I choose to differentiate the use of anabolic steroids and HGH from the use of “uppers” based largely on the fact that taking amphetamines, while illegal without a doctor’s prescription, was not viewed within the sport as “cheating” at the time.

Greenies were readily available in clubhouses and their use by players was not a deep, dark secret kept from the other players, as we saw with anabolic steroids and hgH.

It didn’t change their bodies in the same way. It did not produce the dramatic changes in a player’s career trajectory in the same way and wasn’t seen by the player’s as gaining a competitive advantage over opponents.

I’m open to the idea I could be very wrong in trying to differentiate the two.

So, I’m not suggesting that any of this is easy and I certainly do not think mere suspicion rises to the level needed to disqualify a Hall-of-Fame candidate for PED use.

And this point should be emphasized.

The consideration of PED use in the Baseball Hall-of-Fame voting is not about punishing players.

It’s about honoring players.

We are not in a court of law in which a standard of proof is required and a defendant is innocent until proven guilty. This is not about a player’s “rights”. There is no legal “due process”.

HOF induction is baseball’s ultimate honor. And it is permanent.

That said, it is the job of the voters to follow the voting criteria.

The Baseball Hall of Fame states it clearly.

“Voting shall be based upon the player’s record, playing ability, integrity, sportsmanship, character, and contributions to the team or teams on which the player played.”

The integrity and character a player exhibited in their baseball career are specifically cited as factors to consider when voting. Voters who ignore these factors, it seems to me, are abrogating their responsibility as a voter.

For the writers who don’t want to consider the subjective aspects of a player’s career, then why have human input?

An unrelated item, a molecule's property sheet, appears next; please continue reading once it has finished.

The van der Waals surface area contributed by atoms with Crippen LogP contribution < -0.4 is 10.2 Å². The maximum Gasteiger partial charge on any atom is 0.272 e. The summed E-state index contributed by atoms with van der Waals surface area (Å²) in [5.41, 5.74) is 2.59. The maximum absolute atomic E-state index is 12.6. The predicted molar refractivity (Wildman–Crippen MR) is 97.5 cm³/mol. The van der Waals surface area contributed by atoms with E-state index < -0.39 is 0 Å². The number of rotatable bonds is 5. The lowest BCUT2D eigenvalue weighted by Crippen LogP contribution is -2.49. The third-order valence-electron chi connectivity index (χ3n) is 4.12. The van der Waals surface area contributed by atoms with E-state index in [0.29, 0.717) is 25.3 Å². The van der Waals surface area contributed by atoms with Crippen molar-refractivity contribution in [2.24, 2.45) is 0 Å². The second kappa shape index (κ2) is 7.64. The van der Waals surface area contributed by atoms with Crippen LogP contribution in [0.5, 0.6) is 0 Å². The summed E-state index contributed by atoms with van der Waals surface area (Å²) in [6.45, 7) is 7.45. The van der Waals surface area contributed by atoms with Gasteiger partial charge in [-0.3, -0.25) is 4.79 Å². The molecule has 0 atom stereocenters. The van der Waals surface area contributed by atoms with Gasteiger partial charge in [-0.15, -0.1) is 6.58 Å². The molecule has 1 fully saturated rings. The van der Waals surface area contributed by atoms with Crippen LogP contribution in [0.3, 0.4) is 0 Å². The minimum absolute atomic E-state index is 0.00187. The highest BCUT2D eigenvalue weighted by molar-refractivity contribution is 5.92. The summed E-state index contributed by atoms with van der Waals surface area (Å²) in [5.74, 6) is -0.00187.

You could eliminate much of the bias and subjectivity simply by utilizing computer analytics to choose the HOF class.

One other point on the Hall-of-Fame voting.

This 2013 BBWAA voting reflects the continuation of this “He’s not a first-ballot guy” mentality on the part of many voters.

This higher standard for 1st-year eligible players is entirely a concoction of the writers who see that some of the greatest players in the game’s history haven’t been elected in the first year of eligibility.

So, instead of basing their vote on the HOF criteria they should be using to evaluate candidates, many writers are adding in their own, extra, factor.

“Is he a first-ballot Hall-of-Famer”?

These writers have determined that a player is worthy of the Hall-of-Fame, but have decided they won’t vote for him…until next year.

The writers argue that “It’s a process”. That candidates will continue to be evaluated over the 15-year period.

But, that’s not always true.

Not every candidate deserving of more consideration will have that chance, especially with so many strong candidates making their way onto the ballot.

Thanks, in part, to writer’s holding a higher standard for 1st-year eligible players, Kenny Lofton is off the Hall of Fame Ballot after just one season. He didn’t get the 5% needed to stay on the ballot.

And it’s not as if he doesn’t have credentials for further consideration.

Lofton’s career WAR, ranked by Baseball-Reference, is higher than Edgar Martinez and Mike Piazza.

This “First Ballot” mentality is just plain wrong. It’s not part of the voting criteria and writers shouldn’t continue to apply this higher standard for first-year players.

But, since this voting pattern is unlikely to change, the BBWAA needs to change the 5% rule to avoid what happened to Lofton.